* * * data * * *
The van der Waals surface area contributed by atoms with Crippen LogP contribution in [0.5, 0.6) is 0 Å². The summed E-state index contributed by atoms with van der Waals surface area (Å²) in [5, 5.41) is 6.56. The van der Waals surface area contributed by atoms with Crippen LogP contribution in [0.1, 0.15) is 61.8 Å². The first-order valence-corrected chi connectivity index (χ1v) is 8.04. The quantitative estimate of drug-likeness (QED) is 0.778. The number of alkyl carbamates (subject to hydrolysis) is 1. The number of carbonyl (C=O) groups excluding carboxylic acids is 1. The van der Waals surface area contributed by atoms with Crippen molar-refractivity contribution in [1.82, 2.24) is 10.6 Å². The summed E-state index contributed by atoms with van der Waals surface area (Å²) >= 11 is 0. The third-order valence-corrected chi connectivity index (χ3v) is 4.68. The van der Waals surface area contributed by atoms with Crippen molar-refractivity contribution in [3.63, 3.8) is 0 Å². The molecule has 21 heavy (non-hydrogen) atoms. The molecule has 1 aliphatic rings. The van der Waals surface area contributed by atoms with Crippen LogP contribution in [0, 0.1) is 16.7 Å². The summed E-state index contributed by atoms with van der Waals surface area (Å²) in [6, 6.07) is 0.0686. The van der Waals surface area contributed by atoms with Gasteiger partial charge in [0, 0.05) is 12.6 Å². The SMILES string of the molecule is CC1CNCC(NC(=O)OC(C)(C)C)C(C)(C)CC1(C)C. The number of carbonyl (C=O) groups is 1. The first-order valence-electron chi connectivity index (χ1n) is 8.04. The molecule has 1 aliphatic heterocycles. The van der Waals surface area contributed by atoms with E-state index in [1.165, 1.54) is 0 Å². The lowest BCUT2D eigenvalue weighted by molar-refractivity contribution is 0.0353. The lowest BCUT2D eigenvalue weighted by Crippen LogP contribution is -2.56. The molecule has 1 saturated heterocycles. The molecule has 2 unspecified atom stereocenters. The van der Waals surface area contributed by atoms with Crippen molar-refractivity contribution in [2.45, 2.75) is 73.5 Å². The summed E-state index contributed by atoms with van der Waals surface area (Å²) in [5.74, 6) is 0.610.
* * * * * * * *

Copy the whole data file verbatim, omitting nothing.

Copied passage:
The van der Waals surface area contributed by atoms with Crippen LogP contribution in [0.5, 0.6) is 0 Å². The summed E-state index contributed by atoms with van der Waals surface area (Å²) in [5, 5.41) is 6.56. The van der Waals surface area contributed by atoms with Crippen LogP contribution in [0.1, 0.15) is 61.8 Å². The first-order valence-corrected chi connectivity index (χ1v) is 8.04. The quantitative estimate of drug-likeness (QED) is 0.778. The number of alkyl carbamates (subject to hydrolysis) is 1. The number of carbonyl (C=O) groups excluding carboxylic acids is 1. The van der Waals surface area contributed by atoms with Crippen molar-refractivity contribution in [1.82, 2.24) is 10.6 Å². The summed E-state index contributed by atoms with van der Waals surface area (Å²) >= 11 is 0. The third-order valence-corrected chi connectivity index (χ3v) is 4.68. The van der Waals surface area contributed by atoms with Crippen molar-refractivity contribution in [3.63, 3.8) is 0 Å². The molecule has 21 heavy (non-hydrogen) atoms. The molecule has 1 aliphatic rings. The van der Waals surface area contributed by atoms with Crippen LogP contribution in [0, 0.1) is 16.7 Å². The summed E-state index contributed by atoms with van der Waals surface area (Å²) in [6, 6.07) is 0.0686. The van der Waals surface area contributed by atoms with Gasteiger partial charge in [0, 0.05) is 12.6 Å². The SMILES string of the molecule is CC1CNCC(NC(=O)OC(C)(C)C)C(C)(C)CC1(C)C. The number of carbonyl (C=O) groups is 1. The first-order valence-electron chi connectivity index (χ1n) is 8.04. The molecule has 1 aliphatic heterocycles. The van der Waals surface area contributed by atoms with E-state index in [1.165, 1.54) is 0 Å². The lowest BCUT2D eigenvalue weighted by molar-refractivity contribution is 0.0353. The lowest BCUT2D eigenvalue weighted by Crippen LogP contribution is -2.56. The molecule has 1 saturated heterocycles. The molecule has 2 unspecified atom stereocenters. The van der Waals surface area contributed by atoms with Crippen molar-refractivity contribution in [2.45, 2.75) is 73.5 Å². The summed E-state index contributed by atoms with van der Waals surface area (Å²) in [5.74, 6) is 0.610.